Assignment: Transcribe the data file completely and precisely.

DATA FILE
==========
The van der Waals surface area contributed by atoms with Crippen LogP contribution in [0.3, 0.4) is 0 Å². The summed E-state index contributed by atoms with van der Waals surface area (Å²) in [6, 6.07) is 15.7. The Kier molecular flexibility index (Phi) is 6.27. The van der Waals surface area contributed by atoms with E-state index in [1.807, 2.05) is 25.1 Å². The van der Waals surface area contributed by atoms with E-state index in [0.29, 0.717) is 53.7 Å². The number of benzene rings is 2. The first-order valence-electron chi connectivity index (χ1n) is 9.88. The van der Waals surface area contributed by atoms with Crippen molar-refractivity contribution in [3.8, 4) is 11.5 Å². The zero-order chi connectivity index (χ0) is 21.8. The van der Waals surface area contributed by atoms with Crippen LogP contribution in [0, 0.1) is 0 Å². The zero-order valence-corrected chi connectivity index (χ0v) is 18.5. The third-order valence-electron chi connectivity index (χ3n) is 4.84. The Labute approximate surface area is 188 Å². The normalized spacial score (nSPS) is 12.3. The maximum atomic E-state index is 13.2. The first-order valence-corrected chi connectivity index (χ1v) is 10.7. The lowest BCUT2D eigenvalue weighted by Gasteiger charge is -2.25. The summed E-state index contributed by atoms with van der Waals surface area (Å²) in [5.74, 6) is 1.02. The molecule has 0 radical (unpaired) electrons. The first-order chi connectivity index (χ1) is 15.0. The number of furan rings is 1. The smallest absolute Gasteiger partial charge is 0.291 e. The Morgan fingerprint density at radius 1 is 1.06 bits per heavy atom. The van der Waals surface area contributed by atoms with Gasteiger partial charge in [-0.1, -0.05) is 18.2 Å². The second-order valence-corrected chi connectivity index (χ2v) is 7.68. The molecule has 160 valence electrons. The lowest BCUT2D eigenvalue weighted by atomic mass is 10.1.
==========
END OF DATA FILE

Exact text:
The van der Waals surface area contributed by atoms with Crippen LogP contribution in [0.3, 0.4) is 0 Å². The summed E-state index contributed by atoms with van der Waals surface area (Å²) in [6, 6.07) is 15.7. The Kier molecular flexibility index (Phi) is 6.27. The van der Waals surface area contributed by atoms with E-state index in [1.807, 2.05) is 25.1 Å². The van der Waals surface area contributed by atoms with E-state index in [0.29, 0.717) is 53.7 Å². The number of benzene rings is 2. The first-order valence-electron chi connectivity index (χ1n) is 9.88. The van der Waals surface area contributed by atoms with Crippen molar-refractivity contribution in [3.8, 4) is 11.5 Å². The zero-order chi connectivity index (χ0) is 21.8. The van der Waals surface area contributed by atoms with Crippen LogP contribution in [0, 0.1) is 0 Å². The zero-order valence-corrected chi connectivity index (χ0v) is 18.5. The third-order valence-electron chi connectivity index (χ3n) is 4.84. The Labute approximate surface area is 188 Å². The normalized spacial score (nSPS) is 12.3. The maximum atomic E-state index is 13.2. The first-order valence-corrected chi connectivity index (χ1v) is 10.7. The lowest BCUT2D eigenvalue weighted by Gasteiger charge is -2.25. The summed E-state index contributed by atoms with van der Waals surface area (Å²) in [5.74, 6) is 1.02. The molecule has 0 radical (unpaired) electrons. The first-order chi connectivity index (χ1) is 15.0. The number of furan rings is 1. The smallest absolute Gasteiger partial charge is 0.291 e. The Morgan fingerprint density at radius 1 is 1.06 bits per heavy atom. The van der Waals surface area contributed by atoms with Gasteiger partial charge in [-0.1, -0.05) is 18.2 Å². The second-order valence-corrected chi connectivity index (χ2v) is 7.68. The molecule has 160 valence electrons. The lowest BCUT2D eigenvalue weighted by atomic mass is 10.1.